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UMS Concert Program, February 9, 1979: Paul Badura-skoda --

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University Musical Society
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Concert: Fortyeighth
Complete Series: Debut and Encore
Rackham Auditorium, Ann Arbor, Michigan

Paul BaduraSkoda
Friday Evening, February 9, 1979, at 8:30 Rackham Auditorium, Ann Arbor, Michigan
Partita No. 2 in C minor, BWV 826..........Bach
Sinfonia Sarabande
Allemande Rondeau
Courante Capriccio
Sonata No. 32 in C minor, Op. Ill........Beethoven
Maestoso--allegro con brio ed appassionata Arietta: adagio molto semplice e cantabile
Atzenbrugger Tanze, 1821...........Schubert
Fantasia n C major, Op. IS ("Wanderer").......Schubert
Allegro Andantino
Scherzo: allegro vivace Rondo: allegretto
BASF, Westminster, Vox, Supraphon, London, RCA Red Seal, and Musical Heritage Society Records.
Centennial Season--Fortyeighth Concert
Debut and Encore Series
About the Artist
Paul BaduraSkoda, acclaimed worldwide as one of the leading pianists of our time, concertizes regularly on all continents and performs at the most important international festivals. Viennese by birth, he completed his studies in 1948 with special distinction in piano and con?ducting. His further artistic development was greatly influenced by participation in the master classes of Edwin Fischer in Lucerne and, after Fischer's death, BaduraSkoda carried on the tradition of these distinguished classes in various countries. Conductors Herbert von Karajan and Wilhelm Furtwiingler set the stage in 1949 for the pianist's career when they engaged him as soloist for their concerts. Through his numerous longplaying recordings, BaduraSkoda's name became known very quickly, with the result that his first New York concert in 1953 was sold out within three hours after its announcement. The next year--1954--Mr. BaduraSkoda made his Ann Arbor debut, performing in the Choral Union Scries on the stage of Hill Auditorium.
For tonight's recital, Mr. BaduraSkoda has chosen to play a Bbsendorfer piano. The elite Bosendorfer company was established in 1828 by Ignaz Bosendorfer to provide a sturdier instru?ment for the changing 19thcentury style of pianoplaying, and the larger piano received the enthusiastic endorsement of composerpianist Franz Liszt. Over the years Bosendorfer has provided custombuilt pianos for the Empress Eugenie, wife of Napoleon III, and for the czar of Russia. They have also been owned by such masters as Anton Rubinstein, Gustav Mahler, Ignace Paderewski, and more recently by Bela Bartok. After the devastation of Vienna in World War II, Bosendorfer production fell from its peak in 1913 to about one hundred pianos a year. Subsequently Bosendorfer was purchased in 1966 by Kimball International, an American company which now combines Viennese craftsmanship and American technology. Manufacture begins near Vienna where the lumber is selected and cut, and the rim, back, and soundboard are made. Plates are cast in three foundries in West Germany, Czechoslovakia, and Austria, and the Renner action (which has ninetyseven keys, nine more than conventional actions) is made in Stuttgart. The finished Bosendorfer which emerges from Kimball's operations in Indiana is the product of sixtytwo weeks of labor, almost all of which is done by hand. About six hundred Bbsendorfer pianos are now produced each year and are available to performing artists in concert across the country.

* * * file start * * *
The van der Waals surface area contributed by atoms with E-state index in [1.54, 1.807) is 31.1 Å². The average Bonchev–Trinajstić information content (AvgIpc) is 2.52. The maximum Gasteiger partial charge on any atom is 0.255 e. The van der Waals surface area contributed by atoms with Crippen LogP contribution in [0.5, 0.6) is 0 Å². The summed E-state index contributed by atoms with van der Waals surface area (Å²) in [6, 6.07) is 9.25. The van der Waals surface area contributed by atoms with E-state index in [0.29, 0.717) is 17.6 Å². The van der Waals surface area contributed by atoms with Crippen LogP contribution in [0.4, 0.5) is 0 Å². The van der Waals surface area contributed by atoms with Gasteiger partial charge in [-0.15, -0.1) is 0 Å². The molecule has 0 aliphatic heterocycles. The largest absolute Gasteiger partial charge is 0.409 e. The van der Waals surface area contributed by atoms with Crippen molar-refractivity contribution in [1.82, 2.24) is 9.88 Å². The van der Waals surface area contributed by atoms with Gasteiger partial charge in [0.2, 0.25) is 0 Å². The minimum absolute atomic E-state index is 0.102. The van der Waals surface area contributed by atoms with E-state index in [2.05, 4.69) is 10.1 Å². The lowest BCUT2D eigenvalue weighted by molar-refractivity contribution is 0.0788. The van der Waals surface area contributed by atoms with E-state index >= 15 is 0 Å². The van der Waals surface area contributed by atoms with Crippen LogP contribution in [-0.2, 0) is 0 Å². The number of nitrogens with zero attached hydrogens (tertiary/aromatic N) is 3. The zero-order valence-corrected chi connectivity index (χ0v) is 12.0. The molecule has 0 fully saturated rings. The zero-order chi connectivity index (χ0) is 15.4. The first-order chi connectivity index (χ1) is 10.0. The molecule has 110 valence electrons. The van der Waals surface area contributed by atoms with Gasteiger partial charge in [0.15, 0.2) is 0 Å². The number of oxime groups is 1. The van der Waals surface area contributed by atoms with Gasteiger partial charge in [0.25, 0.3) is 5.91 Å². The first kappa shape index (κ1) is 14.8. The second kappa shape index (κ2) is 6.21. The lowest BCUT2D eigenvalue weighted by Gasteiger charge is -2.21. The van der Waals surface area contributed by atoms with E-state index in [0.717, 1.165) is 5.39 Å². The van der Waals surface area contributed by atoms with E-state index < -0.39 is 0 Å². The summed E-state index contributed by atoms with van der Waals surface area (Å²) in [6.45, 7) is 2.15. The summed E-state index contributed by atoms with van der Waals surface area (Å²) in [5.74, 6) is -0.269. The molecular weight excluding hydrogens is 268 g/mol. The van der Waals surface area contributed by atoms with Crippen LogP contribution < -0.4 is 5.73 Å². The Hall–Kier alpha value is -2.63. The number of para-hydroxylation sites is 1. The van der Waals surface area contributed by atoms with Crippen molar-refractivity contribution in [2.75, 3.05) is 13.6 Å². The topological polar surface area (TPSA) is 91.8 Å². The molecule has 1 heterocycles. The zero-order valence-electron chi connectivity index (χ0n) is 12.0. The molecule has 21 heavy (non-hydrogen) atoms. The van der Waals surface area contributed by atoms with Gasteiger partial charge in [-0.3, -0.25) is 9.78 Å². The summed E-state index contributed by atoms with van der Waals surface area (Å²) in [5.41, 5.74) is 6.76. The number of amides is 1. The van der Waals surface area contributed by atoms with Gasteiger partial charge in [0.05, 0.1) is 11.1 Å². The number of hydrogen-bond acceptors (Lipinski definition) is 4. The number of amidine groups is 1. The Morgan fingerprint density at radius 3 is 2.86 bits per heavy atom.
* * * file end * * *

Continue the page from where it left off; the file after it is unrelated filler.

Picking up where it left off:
Founders Day Concert Saturday, February 24 at 8:30, in Hill Auditorium
A most significant event is recalled in this concert which celebrates in music and dance the formal adoption of the constitution of the University Musical Society on this date in 1880. As Wystan Stevens, Ann Arbor's city historian, provides special narration, the Festival Chorus and Choral Union will chronicle the 100year history of the Musical Society which has consistently presented the cream of the world's performing artists to this musicloving community. All seven Choral Union conductors since 1879 will be represented by works they have composed andor conducted. Com?positions of former conductors Albert Stanley and Earl Moore, and current conductor Donald Bryant, will be included in the first half of the program, followed by choruses and dances from Carl Orff's Carmina Burana, songs of Franz Schubert, and Randall Thompson's The Peaceable Kingdom. A "Gallery of 100"--enlarged photographs of famous artists who have performed on Ann Arbor's concert stages in the past century--will be on view in the main floor lobby.
As their centennial "bonus" this season, subscribers to the Choral Union Series receive free tickets (upon request) for this concert; other concertgoers may purchase tickets at $4 (general admission) in our Burton Tower office.
Ann Arbor May Festival, 1979
WednesdaySaturday, April 25, 26, 27, 28, in Hill Auditorium
The Philadelphia Orchestra and University Choral Union Eugene Ormandy and Riccardo Muti, Conductors
Alicia de Larrocha, Pianist Victoria de los Angeles, Soprano
Alma Jean Smith, Soprano Zurab Sotkilava, Tenor
Alexandrina Milcheva, Mezzo Soprano Martti Talvela, Bass
Plus a special "Bonus" recital for series subscribers: Monday, April 23 at 8:30, Hill Auditorium
Alicia de Larrocha and Victoria de los Angeles
performing music of their native Spain.
Series orders still accepted at $32, $18, and $14; single tickets on sale March 1.
Burton Memorial Tower, Ann Arbor, Michigan 48109 Phones: 6653717. 7642538

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